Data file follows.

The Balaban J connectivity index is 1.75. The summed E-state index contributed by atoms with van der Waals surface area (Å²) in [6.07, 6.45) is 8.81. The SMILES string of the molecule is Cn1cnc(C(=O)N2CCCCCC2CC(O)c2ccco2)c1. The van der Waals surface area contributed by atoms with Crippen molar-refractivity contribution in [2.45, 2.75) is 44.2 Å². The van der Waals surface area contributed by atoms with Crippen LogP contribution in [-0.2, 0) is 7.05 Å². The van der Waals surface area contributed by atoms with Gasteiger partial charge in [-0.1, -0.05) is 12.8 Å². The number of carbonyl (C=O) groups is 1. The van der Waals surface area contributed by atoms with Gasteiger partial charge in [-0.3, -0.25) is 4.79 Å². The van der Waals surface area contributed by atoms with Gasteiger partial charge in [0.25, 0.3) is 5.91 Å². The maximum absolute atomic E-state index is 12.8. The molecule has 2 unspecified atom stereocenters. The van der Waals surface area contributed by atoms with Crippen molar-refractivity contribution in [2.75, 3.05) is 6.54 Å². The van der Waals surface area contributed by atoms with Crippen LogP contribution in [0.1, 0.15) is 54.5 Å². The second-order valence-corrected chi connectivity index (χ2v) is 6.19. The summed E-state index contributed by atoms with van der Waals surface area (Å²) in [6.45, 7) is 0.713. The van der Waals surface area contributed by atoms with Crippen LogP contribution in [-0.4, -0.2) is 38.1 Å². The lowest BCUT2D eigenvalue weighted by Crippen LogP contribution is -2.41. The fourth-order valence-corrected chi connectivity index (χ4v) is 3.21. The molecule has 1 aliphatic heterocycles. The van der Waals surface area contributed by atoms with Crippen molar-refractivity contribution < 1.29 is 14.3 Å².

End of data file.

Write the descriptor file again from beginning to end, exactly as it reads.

The Balaban J connectivity index is 1.75. The summed E-state index contributed by atoms with van der Waals surface area (Å²) in [6.07, 6.45) is 8.81. The SMILES string of the molecule is Cn1cnc(C(=O)N2CCCCCC2CC(O)c2ccco2)c1. The van der Waals surface area contributed by atoms with Crippen molar-refractivity contribution in [2.45, 2.75) is 44.2 Å². The van der Waals surface area contributed by atoms with Crippen LogP contribution in [-0.2, 0) is 7.05 Å². The van der Waals surface area contributed by atoms with Gasteiger partial charge in [-0.1, -0.05) is 12.8 Å². The number of carbonyl (C=O) groups is 1. The van der Waals surface area contributed by atoms with Gasteiger partial charge in [-0.3, -0.25) is 4.79 Å². The van der Waals surface area contributed by atoms with Gasteiger partial charge in [0.25, 0.3) is 5.91 Å². The maximum absolute atomic E-state index is 12.8. The molecule has 2 unspecified atom stereocenters. The van der Waals surface area contributed by atoms with Crippen molar-refractivity contribution in [2.75, 3.05) is 6.54 Å². The van der Waals surface area contributed by atoms with Crippen LogP contribution in [0.1, 0.15) is 54.5 Å². The second-order valence-corrected chi connectivity index (χ2v) is 6.19. The summed E-state index contributed by atoms with van der Waals surface area (Å²) in [6.45, 7) is 0.713. The van der Waals surface area contributed by atoms with Crippen LogP contribution in [-0.4, -0.2) is 38.1 Å². The lowest BCUT2D eigenvalue weighted by Crippen LogP contribution is -2.41. The fourth-order valence-corrected chi connectivity index (χ4v) is 3.21. The molecule has 1 aliphatic heterocycles. The van der Waals surface area contributed by atoms with Crippen molar-refractivity contribution < 1.29 is 14.3 Å².